Eggs have been a longstanding part of the American diet, tracing back to the early colonists who brought over egg-laying chickens from Europe. By the mid-1800s, the breeding of chickens in America began to emphasize egg production, with chickens bred solely for egg-laying becoming more common.1 Eggs are highly nutritious, containing the vitamins, essential amino acids, and minerals necessary for healthy bodily function. However, the way eggs are prepared makes a difference in how healthy they are. It’s a common misconception that eggs are bad for you because of their fat content, so you may be surprised to learn that the cholesterol issues stemming from eating eggs actually come from the ingredients used to cook them and the foods eaten alongside them.
Finding the healthiest approaches to cooking and eating eggs can mean the difference between a nutritious diet and one that can raise the risk of cardiovascular disease, stroke, and other health problems. Read on to find out the health benefits of eggs, healthy ways to prepare them, and information on how to handle them safely.
Eggs are a widely available, versatile, and inexpensive source of essential nutrients and protein. Chickens lay the vast majority of the eggs we eat today, but duck and quail eggs are also commonly consumed with little difference in their nutritional makeup. Brown eggs and duck eggs may be higher in calories than white eggs due to their size and may contain higher levels of omega-3s, but those are the only notable differences.
One large hen egg contains about 70 calories, 6g of protein, and 5g of fat. Eggs contribute to regulating many normal processes, including:2
They can also keep your eyesight strong and reduce your risk of cardiovascular problems. Below, we’ll explain how eggs can support your body in many ways.
Eggs contain the essential vitamins A, B5 (Pantothenic acid), B6, B12, D, E, and K.7 These vitamins are known for reducing the risk of certain cancers, contributing to healthy eyesight, turning food into energy, healthy immune function, strong musculature and bones, and healthy brain development, among other things.8 We need to get essential vitamins from our food and environment, so eating eggs can help improve our chances of getting everything we need.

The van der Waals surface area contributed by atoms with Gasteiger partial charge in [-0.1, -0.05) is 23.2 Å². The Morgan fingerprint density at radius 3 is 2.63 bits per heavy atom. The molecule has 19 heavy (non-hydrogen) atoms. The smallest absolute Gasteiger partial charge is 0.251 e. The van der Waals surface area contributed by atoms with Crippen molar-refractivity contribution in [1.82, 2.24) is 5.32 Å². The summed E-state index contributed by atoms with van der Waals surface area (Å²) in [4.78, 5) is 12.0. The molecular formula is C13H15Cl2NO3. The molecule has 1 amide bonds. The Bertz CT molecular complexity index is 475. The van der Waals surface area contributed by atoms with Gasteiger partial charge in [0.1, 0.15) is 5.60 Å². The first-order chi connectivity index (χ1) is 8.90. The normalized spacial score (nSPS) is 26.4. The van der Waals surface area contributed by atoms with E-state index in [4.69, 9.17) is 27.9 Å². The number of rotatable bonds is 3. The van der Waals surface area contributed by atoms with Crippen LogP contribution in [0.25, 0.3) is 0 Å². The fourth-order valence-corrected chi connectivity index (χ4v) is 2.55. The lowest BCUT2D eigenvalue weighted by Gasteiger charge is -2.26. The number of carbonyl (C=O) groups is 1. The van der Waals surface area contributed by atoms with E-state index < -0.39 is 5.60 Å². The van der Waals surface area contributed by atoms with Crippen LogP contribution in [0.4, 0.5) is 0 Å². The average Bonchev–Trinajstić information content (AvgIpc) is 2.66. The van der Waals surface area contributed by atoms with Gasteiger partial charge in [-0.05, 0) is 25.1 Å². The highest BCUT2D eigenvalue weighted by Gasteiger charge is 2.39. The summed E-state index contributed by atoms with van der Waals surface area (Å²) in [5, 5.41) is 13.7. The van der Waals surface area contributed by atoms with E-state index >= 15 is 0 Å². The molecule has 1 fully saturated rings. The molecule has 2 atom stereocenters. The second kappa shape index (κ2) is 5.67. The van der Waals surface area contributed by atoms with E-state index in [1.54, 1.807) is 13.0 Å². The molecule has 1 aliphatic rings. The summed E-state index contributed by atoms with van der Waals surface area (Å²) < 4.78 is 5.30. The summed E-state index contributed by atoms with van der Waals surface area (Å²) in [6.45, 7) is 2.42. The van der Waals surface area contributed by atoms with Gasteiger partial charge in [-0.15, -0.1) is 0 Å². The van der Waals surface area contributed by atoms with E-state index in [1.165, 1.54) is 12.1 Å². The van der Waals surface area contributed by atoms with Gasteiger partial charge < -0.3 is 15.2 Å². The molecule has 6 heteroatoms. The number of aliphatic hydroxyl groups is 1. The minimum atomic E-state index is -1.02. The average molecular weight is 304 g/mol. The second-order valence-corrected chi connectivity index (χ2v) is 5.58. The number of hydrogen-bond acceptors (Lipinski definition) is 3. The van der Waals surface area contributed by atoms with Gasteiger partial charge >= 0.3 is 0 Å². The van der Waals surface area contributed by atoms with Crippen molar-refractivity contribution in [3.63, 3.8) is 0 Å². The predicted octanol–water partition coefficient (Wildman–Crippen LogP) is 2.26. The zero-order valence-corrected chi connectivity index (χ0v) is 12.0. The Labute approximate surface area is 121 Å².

Folate is a B vitamin essential for building DNA and other genetic material; it also contributes to proper cell division. Folate is an integral part of a daily diet, especially for pregnant individuals, as it guards against neural tube defects.12
When ingredients such as fish oil, flaxseeds, and algae are part of a chicken's diet, its eggs will contain higher levels of omega-3, a fatty acid vital to healthy bodily function.4 Omega-3 fatty acids help in energy production and can reduce your levels of triglycerides, a type of fat (lipid) found in the blood. High triglyceride levels can lead to cardiovascular problems and stroke.13
One egg contains about 6g of protein, which comes from both the yolk and the white. Protein is critical for muscle building and maintenance, as well as many other important functions throughout your body, such as weight management and lowering blood pressure. Proteins are made up of amino acids. Some amino acids are made by the body, while others are essential, meaning we must get them from food sources. Eggs are an excellent source of all essential amino acids, making them a complete protein source.15
Eggs are an excellent source of selenium, a trace element essential for healthy thyroid function and metabolism. Research has linked it to a reduced risk of certain cancers and cardiovascular diseases. One egg contains about 15mcg of selenium, making up roughly 27% of the total recommended daily intake.7 16
Medical experts once thought eating eggs would raise your low-density lipoprotein (LDL, or “bad” cholesterol) levels and lead to heart disease. Most of these concerns centered around the yolk’s high concentration of fats compared to lean, protein-rich egg whites. Healthcare providers used to caution people with high cholesterol to limit their consumption of eggs altogether. However, recent studies have shown that there is little to fear.